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 Association L'Avant-Scène Danse 

neither check nor mate just alive

Choreography and stage production: Jânia Batista and Etienne Frey
Musical creation: Matthieu Ramsauer
Lighting effects: Jean-Pierre Potvliege
Collaboration to costumes and stage setting: Fundação Fluminense de ballet et Rosi Morilla (Picpus)
With: Jania Batista, Etienne Frey, Alexandra Carey, Ramon Moraes and the Avant-Scène Young Ballet

  How tempting the Don Quixote by Cervantes is ….. The very myth of commonplace. You identify with the lanky figure. You can picture yourself fighting, pondering over what is unjust and taking lost causes in hand. Part and parcel of our cultural domain, the knight of the Sorrowful Countenance is a silhouette as much as a way of life that epitomizes our communication folly.

If the Don Quixote myth is closely akin to our modern reality, it is meaningful and the show must unveil this inconsistent and tragic face: today's man and woman battling with the world from their solitary confinement, genuine social outcasts, absolute pariahs.

Each given situation meant a risky gamble on our part. Comedy was to be inseparable from the tragic fabric of events. Dream was to be part and parcel of the real world.

The gestures would be those of our present-day motions. The sentences would be made of silences, looks, emotions and dance. One would dare total silence, the pure impression of movement. One would go as far as extreme inner tension, which, in turn, would be interrupted by sudden splits, the use of poetry, and character interplays.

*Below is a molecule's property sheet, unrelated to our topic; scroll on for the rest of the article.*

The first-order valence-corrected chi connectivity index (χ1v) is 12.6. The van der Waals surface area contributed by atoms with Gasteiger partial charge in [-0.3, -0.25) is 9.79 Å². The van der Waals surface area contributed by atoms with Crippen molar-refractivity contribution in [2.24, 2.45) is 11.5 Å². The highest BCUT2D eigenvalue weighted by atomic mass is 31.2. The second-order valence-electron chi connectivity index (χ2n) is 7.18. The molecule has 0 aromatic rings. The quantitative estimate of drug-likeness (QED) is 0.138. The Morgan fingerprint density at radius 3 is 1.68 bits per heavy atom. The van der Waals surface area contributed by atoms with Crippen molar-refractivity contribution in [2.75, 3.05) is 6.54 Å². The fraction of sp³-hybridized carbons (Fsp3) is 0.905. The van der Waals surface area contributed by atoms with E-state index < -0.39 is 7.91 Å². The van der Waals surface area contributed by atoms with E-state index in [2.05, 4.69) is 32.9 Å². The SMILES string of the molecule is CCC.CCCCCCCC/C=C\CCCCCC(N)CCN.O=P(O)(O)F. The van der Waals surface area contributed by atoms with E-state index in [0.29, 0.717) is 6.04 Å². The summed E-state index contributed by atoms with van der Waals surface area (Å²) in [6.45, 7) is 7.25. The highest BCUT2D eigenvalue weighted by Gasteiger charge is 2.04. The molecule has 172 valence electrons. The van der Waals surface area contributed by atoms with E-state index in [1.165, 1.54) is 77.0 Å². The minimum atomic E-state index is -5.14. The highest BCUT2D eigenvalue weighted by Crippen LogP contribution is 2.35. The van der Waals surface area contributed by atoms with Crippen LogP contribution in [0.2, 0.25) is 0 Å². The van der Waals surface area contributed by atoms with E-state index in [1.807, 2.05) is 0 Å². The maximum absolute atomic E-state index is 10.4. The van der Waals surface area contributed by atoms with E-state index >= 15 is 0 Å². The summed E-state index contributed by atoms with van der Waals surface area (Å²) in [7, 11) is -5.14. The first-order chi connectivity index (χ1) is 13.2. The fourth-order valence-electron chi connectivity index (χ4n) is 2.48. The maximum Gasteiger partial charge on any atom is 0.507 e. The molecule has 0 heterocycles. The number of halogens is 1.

It all requires total oblivion and the ability to agree to becoming a revealing medium.

Is there not anything sweeter than to dare answer the call of adventure?
Indeed, to dare fend for oneself and face up to one's soul.

Was Don Quixote really an erring knight or was he simply enjoying life and its meanderings?

On the stage dancers are pawns of their own existence. The choreography of Jânia Batista and Etienne Frey is a vivid illustration of this saying:

"Carpe Diem on the chessboard of life"

This perception of Don Quixote corresponds to an elaboration on the notion of "letting things go", which is essential to the two choreographers.
For five years now, Jânia Batista has been questioning the myth of Don Quixote, wondering about a figure, that of an original adventurer, who gives himself heart and soul to grasping his extra share of life. Such is indeed the fight of man when he wants to step in his own maze, move on that obstacle track, accept and taste change with his gaze riveted on the horizon.

It is the book by Spencer Johnson "Who has pinched my cheese?" which has enabled Jânia Batista to find the keys to the creation of this project.
This is indeed the maze each and every one of us enters in his early childhood.
"And it would be ever so much simpler if we had it mapped out from the outset. It is however not so… everything moves, everything evolves." (S. Johnson)… even the smallest speck of dust.
The thing to do is to put down roots in the earth and let oneself be invaded by the flux of water, to experience the cruelty of fire, to feel quite helpless, and breathe the greatness of life since we are its actors and not its leaders.

These metaphors might seem simplistic. To us they are of vital importance.

neither check, nor mate, just alive

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